Two Tips for Those Who Want to Organise a Small and Private Funeral

If a person you cared about has died, and they explained, prior to passing away, that they only wanted you and a few others to attend their funeral, here are some steps that you can take to ensure that their funeral service is small and private.

Find a funeral home that has a private funeral chapel available

In a situation like this, the most effective way to ensure that you honour the deceased's last wishes is to find a funeral home that has a private funeral chapel on its premises. The reason for this is as follows; if you host it in the main room of the funeral home or in a local church that is open and can be accessed by any member of the public during the day, any individual who is aware that the funeral is taking place could walk in and join the other guests. Similarly, if your loved one asked you to organise the cremation of their remains and you decide to have their service at the crematorium, anyone who is made aware of this service could join you without your permission.

Conversely, if you book a private funeral chapel at a nearby funeral home, the funeral director will make sure that anyone who has not been expressly invited to this service will not be able to enter the chapel whilst it is taking place. You can put your mind at rest by knowing that only those that the deceased wanted to be present at the funeral will be there and that there is no risk of the service being interrupted by unwelcome visitors and thus allow you to direct your thoughts and energy towards making the service itself as memorable and special as possible.

Wait until after the funeral to publish the obituary

You can't keep the news of a person's death concealed from the general public after the deceased's obituary has been published online or in the local newspapers. Whilst arranging for the service to be held in the private chapel at a funeral home, as described above, will help you to make the service itself private, you may still find the run-up to this event quite challenging if the obituary is published before it takes place.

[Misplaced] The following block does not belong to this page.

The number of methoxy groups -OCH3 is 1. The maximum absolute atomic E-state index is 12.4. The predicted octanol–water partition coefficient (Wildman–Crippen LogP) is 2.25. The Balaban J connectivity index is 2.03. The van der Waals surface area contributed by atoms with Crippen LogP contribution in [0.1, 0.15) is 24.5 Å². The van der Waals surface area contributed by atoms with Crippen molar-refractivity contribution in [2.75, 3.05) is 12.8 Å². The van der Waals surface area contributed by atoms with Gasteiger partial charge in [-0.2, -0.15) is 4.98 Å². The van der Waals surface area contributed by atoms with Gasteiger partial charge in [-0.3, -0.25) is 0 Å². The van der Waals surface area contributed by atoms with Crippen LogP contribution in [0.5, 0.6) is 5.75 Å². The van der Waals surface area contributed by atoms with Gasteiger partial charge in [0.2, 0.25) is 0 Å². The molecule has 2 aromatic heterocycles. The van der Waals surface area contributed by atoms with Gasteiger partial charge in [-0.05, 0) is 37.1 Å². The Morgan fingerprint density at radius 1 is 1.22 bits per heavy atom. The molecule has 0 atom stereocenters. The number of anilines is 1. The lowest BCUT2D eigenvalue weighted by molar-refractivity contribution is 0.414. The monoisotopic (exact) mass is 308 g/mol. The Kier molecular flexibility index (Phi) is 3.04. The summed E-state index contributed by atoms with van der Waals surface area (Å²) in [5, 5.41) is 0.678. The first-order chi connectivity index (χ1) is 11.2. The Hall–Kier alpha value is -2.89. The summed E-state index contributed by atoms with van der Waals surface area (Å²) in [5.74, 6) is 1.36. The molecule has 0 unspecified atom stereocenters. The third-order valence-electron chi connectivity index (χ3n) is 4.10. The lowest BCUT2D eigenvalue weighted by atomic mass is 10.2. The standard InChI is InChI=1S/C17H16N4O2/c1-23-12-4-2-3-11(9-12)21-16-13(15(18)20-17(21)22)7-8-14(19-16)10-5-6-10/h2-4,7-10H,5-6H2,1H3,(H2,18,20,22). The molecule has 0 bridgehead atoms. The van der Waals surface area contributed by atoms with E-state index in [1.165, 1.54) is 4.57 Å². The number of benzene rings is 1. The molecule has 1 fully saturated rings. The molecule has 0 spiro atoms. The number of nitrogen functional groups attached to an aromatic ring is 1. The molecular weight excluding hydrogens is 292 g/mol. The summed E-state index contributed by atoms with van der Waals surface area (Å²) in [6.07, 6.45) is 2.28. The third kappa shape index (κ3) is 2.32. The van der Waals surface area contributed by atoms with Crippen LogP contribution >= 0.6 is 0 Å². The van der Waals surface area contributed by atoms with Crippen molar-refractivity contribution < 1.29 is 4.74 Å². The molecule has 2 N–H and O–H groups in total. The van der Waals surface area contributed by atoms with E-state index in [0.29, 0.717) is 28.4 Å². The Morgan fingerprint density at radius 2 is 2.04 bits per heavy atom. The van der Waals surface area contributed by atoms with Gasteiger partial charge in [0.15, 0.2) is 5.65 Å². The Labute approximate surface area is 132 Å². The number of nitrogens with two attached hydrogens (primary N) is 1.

The reason for this is as follows; people that the deceased knew, but specifically forbade you from inviting to their funeral, may decide to badger you for an invitation to the service if they catch wind of it as a result of reading the obituary. This may lead to you having to have some very unpleasant conversations with these persistent individuals, during which you state that they cannot attend because the deceased did not want them there. If you are not an assertive person and they are very pushy, you may even find yourself agreeing to let them come, simply because you cannot say no to them.

Having to fend off these people, whilst you are trying to cope with your bereavement, could be very upsetting. Because of this, it is best to wait until after the funeral service has finished before publishing your loved one's obituary.

Look for a private funeral chapel near you to have a private memorial service.